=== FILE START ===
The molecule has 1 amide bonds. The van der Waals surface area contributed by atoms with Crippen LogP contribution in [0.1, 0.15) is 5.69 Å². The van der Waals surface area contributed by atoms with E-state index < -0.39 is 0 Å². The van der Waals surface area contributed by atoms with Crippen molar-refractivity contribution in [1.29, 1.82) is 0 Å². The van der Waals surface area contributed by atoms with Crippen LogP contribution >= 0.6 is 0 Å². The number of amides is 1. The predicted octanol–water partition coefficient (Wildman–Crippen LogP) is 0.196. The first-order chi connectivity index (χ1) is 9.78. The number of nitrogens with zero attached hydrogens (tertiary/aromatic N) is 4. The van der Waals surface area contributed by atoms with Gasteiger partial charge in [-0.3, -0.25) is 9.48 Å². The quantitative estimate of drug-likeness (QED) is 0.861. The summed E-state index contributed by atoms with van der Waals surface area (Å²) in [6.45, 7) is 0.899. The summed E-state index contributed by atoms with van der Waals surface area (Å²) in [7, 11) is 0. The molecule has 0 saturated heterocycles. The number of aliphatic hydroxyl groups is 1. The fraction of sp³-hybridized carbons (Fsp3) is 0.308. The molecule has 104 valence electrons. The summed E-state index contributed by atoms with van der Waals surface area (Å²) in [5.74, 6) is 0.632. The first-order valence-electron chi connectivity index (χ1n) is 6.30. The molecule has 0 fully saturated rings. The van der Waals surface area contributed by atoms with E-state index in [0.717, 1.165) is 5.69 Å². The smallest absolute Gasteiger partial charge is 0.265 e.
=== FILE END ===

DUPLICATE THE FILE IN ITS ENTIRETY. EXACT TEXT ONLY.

The molecule has 1 amide bonds. The van der Waals surface area contributed by atoms with Crippen LogP contribution in [0.1, 0.15) is 5.69 Å². The van der Waals surface area contributed by atoms with E-state index < -0.39 is 0 Å². The van der Waals surface area contributed by atoms with Crippen molar-refractivity contribution in [1.29, 1.82) is 0 Å². The van der Waals surface area contributed by atoms with Crippen LogP contribution >= 0.6 is 0 Å². The number of amides is 1. The predicted octanol–water partition coefficient (Wildman–Crippen LogP) is 0.196. The first-order chi connectivity index (χ1) is 9.78. The number of nitrogens with zero attached hydrogens (tertiary/aromatic N) is 4. The van der Waals surface area contributed by atoms with Gasteiger partial charge in [-0.3, -0.25) is 9.48 Å². The quantitative estimate of drug-likeness (QED) is 0.861. The summed E-state index contributed by atoms with van der Waals surface area (Å²) in [6.45, 7) is 0.899. The summed E-state index contributed by atoms with van der Waals surface area (Å²) in [7, 11) is 0. The molecule has 0 saturated heterocycles. The number of aliphatic hydroxyl groups is 1. The fraction of sp³-hybridized carbons (Fsp3) is 0.308. The molecule has 104 valence electrons. The summed E-state index contributed by atoms with van der Waals surface area (Å²) in [5.74, 6) is 0.632. The first-order valence-electron chi connectivity index (χ1n) is 6.30. The molecule has 0 fully saturated rings. The van der Waals surface area contributed by atoms with E-state index in [0.717, 1.165) is 5.69 Å². The smallest absolute Gasteiger partial charge is 0.265 e.